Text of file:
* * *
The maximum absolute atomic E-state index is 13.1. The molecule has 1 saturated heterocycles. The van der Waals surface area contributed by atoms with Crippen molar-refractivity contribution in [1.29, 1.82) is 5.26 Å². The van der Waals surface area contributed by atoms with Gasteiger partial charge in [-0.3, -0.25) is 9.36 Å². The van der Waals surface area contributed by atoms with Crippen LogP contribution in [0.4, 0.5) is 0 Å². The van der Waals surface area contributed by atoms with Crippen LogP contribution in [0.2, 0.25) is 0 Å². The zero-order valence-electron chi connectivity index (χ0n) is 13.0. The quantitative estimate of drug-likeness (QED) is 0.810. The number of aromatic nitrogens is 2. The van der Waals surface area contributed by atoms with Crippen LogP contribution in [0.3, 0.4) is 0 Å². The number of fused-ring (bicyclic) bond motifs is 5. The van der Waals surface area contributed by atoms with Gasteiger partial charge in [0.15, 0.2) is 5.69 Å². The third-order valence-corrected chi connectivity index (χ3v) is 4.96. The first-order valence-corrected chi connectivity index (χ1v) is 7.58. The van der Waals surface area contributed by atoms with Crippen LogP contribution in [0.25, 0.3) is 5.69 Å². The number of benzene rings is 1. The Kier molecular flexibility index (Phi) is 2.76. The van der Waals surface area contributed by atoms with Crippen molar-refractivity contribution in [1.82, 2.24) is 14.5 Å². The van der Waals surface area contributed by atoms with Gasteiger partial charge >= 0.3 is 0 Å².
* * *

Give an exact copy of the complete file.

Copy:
The maximum absolute atomic E-state index is 13.1. The molecule has 1 saturated heterocycles. The van der Waals surface area contributed by atoms with Crippen molar-refractivity contribution in [1.29, 1.82) is 5.26 Å². The van der Waals surface area contributed by atoms with Gasteiger partial charge in [-0.3, -0.25) is 9.36 Å². The van der Waals surface area contributed by atoms with Crippen LogP contribution in [0.4, 0.5) is 0 Å². The van der Waals surface area contributed by atoms with Crippen LogP contribution in [0.2, 0.25) is 0 Å². The zero-order valence-electron chi connectivity index (χ0n) is 13.0. The quantitative estimate of drug-likeness (QED) is 0.810. The number of aromatic nitrogens is 2. The van der Waals surface area contributed by atoms with Crippen LogP contribution in [0.3, 0.4) is 0 Å². The number of fused-ring (bicyclic) bond motifs is 5. The van der Waals surface area contributed by atoms with Gasteiger partial charge in [0.15, 0.2) is 5.69 Å². The third-order valence-corrected chi connectivity index (χ3v) is 4.96. The first-order valence-corrected chi connectivity index (χ1v) is 7.58. The van der Waals surface area contributed by atoms with Crippen LogP contribution in [0.25, 0.3) is 5.69 Å². The number of benzene rings is 1. The Kier molecular flexibility index (Phi) is 2.76. The van der Waals surface area contributed by atoms with Crippen molar-refractivity contribution in [1.82, 2.24) is 14.5 Å². The van der Waals surface area contributed by atoms with Gasteiger partial charge >= 0.3 is 0 Å².